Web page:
NORMAN J CLEMENT RPH., DDS, NORMAN L.CLEMENT PHARM-TECH, MALACHI F. MACKANDAL PHARMD, BELINDA BROWN-PARKER, IN THE SPIRIT OF JOSEPH SOLVO ESQ., INC.T. SPIRIT OF REV. C.T. VIVIAN, JELANI ZIMBABWE CLEMENT, BS., MBA., IN THE SPIRIT OF THE HON. PATRICE LUMUMBA, IN THE SPIRIT OF ERLIN CLEMENT SR., WALTER F. WRENN III., MD., JULIE KILLINGWORTH, LESLY POMPY MD., NANCY SEEFELDT, WILLIE GUINYARD BS., JOSEPH WEBSTER MD., MBA, BEVERLY C. PRINCE MD., FACS., NEIL ANAND, MD., RICHARD KAUL, MD., LEROY BAYLOR, JAY K. JOSHI MD., MBA, ADRIENNE EDMUNDSON, ESTER HYATT PH.D., WALTER L. SMITH BS., IN THE SPIRIT OF BRAHM FISHER ESQ., MICHELE ALEXANDER MD., CUDJOE WILDING BS, MARTIN NJOKU, BS., RPH., IN THE SPIRIT OF DEBRA LYNN SHEPHERD, BERES E. MUSCHETT, STRATEGIC ADVISORS
AMERICA’S MOST DANGEROUS PSYCHIATRIST
The mishandling of pain care in America issued by CDC in 2016 is the directed result of an unqualified self-appointed Psychiatrist, Andrew Kolodny MD of Brandeis University.
Dr. Andrew Kolodny’s opinions continue to shape US Federal policies (CDC-DOJ-DEA) on pain care despite the fact he has “NO” subject matter expertise.
According to Josh Bloom Ph.D.:
Andrew Kolodny, MD Says:
“Chronic Pain Patients Are PR Pawns for Big Pharma“
“For the uninitiated, Andrew Kolodny is a self-appointed opioid regulator. His organization, Physicians for Responsible Opioid Prescribing (PROP), was largely responsible for a disastrous policy implemented by the CDC which ultimately made doctors afraid of prescribing opioids to chronic pain patients who needed them.”
HEALTHCARE FRAUD: HOW DOJ-DEA SO-CALLED EXPERT WAS PAID HUGE AMOUNTS FOR FRAUDULENT TESTIMONY ON PAIN CARE
Yet, he purports to be an expert and publicizes his rates of $725 an hour and earned $500,000 in just the State of Oklahoma vs. Johnson & Johnson trial in July 2019. Dr. Kolodny, a psychiatrist whose background is in public health and addictions medicine which does not qualify him to be a subject matter expert on narcotic analgesic (opioid) treatment of pain.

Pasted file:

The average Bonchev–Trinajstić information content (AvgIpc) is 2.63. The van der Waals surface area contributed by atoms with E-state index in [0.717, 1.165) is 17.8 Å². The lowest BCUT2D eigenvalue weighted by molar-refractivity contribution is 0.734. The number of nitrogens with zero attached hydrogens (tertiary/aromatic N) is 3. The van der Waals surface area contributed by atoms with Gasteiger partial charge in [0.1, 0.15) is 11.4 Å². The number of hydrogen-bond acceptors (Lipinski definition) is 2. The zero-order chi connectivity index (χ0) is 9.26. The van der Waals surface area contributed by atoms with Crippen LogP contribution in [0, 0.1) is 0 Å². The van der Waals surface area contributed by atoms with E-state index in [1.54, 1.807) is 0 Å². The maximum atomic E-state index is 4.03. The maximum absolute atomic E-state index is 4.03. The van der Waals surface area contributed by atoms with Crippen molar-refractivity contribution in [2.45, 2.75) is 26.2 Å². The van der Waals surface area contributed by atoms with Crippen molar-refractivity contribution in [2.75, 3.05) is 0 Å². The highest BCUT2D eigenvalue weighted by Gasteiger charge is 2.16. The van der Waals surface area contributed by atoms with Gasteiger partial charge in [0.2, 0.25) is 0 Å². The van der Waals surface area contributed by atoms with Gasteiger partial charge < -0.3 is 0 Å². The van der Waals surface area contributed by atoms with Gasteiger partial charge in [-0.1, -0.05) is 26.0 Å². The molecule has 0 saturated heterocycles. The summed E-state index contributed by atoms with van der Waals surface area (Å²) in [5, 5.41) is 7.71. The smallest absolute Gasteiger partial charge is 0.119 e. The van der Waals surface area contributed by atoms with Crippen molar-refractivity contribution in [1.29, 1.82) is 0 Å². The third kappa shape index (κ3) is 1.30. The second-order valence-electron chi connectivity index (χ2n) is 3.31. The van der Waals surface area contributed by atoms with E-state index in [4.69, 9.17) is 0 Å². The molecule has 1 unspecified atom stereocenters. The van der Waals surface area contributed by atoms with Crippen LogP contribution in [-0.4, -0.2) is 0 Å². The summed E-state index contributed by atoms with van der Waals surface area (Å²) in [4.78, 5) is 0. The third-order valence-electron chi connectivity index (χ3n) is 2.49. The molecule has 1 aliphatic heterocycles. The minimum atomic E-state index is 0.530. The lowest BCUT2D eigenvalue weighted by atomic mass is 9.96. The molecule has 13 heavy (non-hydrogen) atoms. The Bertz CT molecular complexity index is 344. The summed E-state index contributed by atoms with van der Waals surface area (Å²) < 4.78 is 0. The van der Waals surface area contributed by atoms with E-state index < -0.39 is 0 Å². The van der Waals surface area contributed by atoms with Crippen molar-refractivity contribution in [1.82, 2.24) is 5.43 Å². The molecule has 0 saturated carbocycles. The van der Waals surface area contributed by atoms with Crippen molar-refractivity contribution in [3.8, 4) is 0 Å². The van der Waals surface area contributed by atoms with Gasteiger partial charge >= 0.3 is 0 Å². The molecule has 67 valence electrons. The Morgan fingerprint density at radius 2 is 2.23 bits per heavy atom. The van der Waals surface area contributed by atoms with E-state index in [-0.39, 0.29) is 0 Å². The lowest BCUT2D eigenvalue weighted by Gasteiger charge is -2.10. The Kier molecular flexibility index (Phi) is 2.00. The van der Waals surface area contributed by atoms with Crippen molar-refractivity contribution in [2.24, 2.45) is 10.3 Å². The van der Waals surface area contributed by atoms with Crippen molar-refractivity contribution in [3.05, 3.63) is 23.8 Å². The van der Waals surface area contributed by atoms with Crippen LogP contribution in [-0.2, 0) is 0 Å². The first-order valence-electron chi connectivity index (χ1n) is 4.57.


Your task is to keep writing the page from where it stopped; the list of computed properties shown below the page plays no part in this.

Josh Bloom writes:
“Worse, despite the restriction on opioid prescriptions, opioid overdose deaths continued to increase. Why?
Because the opioid crisis isn’t due to chronic pain patients becoming addicted to prescription pills. The actual problem, the history of which we detailed previously, is recreational drug users.
It is true that too many prescription opioids once flooded the market.
But they fell into the wrong hands — namely, recreational drug users — who have now switched to (often fentanyl-laced) heroin.
That’s the problem, and the data unambiguously prove it.
We aren’t the only organization to say this. In 2016, Scientific American wrote:
“According to the large, annually repeated and representative National Survey on Drug Use and Health, 75 percent of all opioid misuse start with people using medication that wasn’t prescribed for them—obtained from a friend, family member or dealer.”
NEW YORK TIMES
Andrew KolodNY, MD:
“Racial Biases’ Protected African-AMERICANS“
A ‘Rare Case Where Racial Biases’ Protected African-Americans???
One of the most disturbing and troubling examples of research bias appeared on December 5, 2019, New York Times on ” A Rare Case Where Racial Biases,’ Protected African-Americans.
By Austin Frakt and Toni Monkovic
- Published Nov. 25, 2019
Updated Dec. 2, 2019
Fewer opioid prescriptions meant fewer deaths (possibly 14,000), but the episode also reveals how prevalent and harmful stereotypes can be, even if implicit.
Starting in the 1990s, new prescription opioids were marketed more aggressively in white rural areas, where pain drug prescriptions were already high. African-Americans received fewer opioid prescriptions, some researchers think, because doctors believed, contrary to fact, that black people 1) were more likely to become addicted to the drugs 2) would be more likely to sell the drugs, and 3) had a higher pain threshold than white people because they were biologically different.
A fourth possibility is that some white doctors were more empathetic to the pain of people who were like them and less empathetic to those who weren’t. Some of this bias “can be unconscious,” said Dr. Andrew Kolodny, a director of opioid policy research at Brandeis University.
This accidental benefit for African-Americans is far outweighed by the long history of harm they have endured from inferior health care, including infamous episodes like the Tuskegee study.
And it doesn’t remedy the way damaging stereotypes continue to influence aspects of medical practice today.
“The reason to study this further is twofold,” Dr. Kolodny said. “It’s easy to imagine the harm that could come to blacks in the future, and we need to know what went wrong with whites, and how they were left exposed” to overprescribing. (see full article)
CONGRESS MUST CLEAN UP THIS MESS
FOR, NOW YOU ARE WITHIN